Above: The Indigo Girls performed Saturday night with the Spokane Symphony.
Showmanship is a skill that separates the best musicians from the crowd. Even a talented crowd.
As an example, I attended a New Year's Eve show sometime in the 1980s that featured Johnny Rivers. A musician who had several hit songs in the 1960s — songs such as "Mountain of Love" and "Secret Agent Man" — Rivers performed that night with a curious lack of energy. He seemed to talk more to his band than address the audience, even if he played and sang competently enough.
Then on Saturday night I experienced the opposite. Watching the duo The Indigo Girls — Amy Ray and Emily Saliers — perform with the Spokane Symphony, I watched a couple of talented musicians play great music, blend their musical skills seamlessly with the symphony and interact with a crowd that might have alienated someone with less patience.
Over the years, Ray and Saliers have amassed a large selection of songs that their fervid fans know by heart. And throughout the evening, some of those fans would shout out a title. Ray, at one point, explained that they were working from a set program. It was necessary to do so, she said, because she didn't think they had enough musical talent to improvise with the symphony.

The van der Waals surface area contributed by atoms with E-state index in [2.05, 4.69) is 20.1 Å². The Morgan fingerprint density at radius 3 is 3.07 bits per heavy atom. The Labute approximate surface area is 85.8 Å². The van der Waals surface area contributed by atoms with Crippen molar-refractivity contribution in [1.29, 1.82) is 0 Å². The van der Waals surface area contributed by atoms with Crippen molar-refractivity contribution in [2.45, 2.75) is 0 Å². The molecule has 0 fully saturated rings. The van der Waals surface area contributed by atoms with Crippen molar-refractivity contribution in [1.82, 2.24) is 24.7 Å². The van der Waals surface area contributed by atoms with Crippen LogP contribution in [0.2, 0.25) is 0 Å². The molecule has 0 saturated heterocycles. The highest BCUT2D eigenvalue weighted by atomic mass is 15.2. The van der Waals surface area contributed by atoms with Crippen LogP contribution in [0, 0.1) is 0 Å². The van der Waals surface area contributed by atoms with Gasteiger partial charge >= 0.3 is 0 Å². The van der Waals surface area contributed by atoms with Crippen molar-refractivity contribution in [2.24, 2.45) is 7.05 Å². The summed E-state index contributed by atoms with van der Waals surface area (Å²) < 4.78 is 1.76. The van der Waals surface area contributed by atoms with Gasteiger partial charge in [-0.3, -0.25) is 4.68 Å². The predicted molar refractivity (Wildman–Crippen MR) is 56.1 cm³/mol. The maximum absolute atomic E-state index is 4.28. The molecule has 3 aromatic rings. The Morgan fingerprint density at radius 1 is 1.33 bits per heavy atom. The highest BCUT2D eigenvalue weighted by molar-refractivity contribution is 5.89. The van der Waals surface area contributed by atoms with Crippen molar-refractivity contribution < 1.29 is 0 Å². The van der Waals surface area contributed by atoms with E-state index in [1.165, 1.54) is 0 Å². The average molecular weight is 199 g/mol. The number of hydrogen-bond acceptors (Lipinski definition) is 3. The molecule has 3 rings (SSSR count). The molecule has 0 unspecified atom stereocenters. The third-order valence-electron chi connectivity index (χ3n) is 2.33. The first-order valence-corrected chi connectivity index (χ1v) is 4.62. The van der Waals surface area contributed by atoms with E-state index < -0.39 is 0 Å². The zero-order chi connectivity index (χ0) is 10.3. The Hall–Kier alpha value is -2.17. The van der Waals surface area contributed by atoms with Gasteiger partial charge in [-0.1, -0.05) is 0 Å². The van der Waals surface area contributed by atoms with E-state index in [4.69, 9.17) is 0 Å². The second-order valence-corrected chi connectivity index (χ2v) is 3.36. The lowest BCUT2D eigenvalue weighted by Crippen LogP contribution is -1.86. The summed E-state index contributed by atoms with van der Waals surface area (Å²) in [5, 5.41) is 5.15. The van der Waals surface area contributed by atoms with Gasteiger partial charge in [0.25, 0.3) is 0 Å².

She made the crowd laugh when she suggested that doing so might make for an interesting experiment. But she'd made her point. They were going to play the songs on the program and that was that.
Fans being fans, though, some kept shouting out their requests. And Ray and Saliers responded graciously, at times simply ignoring the shouts, at times laughing along with them, but overall taking them in stride. As those who know what good showmanship is tend to do.
The Indigo Girls proved something that Johnny Rivers forgot all this years ago: that good performance is more than merely playing good music.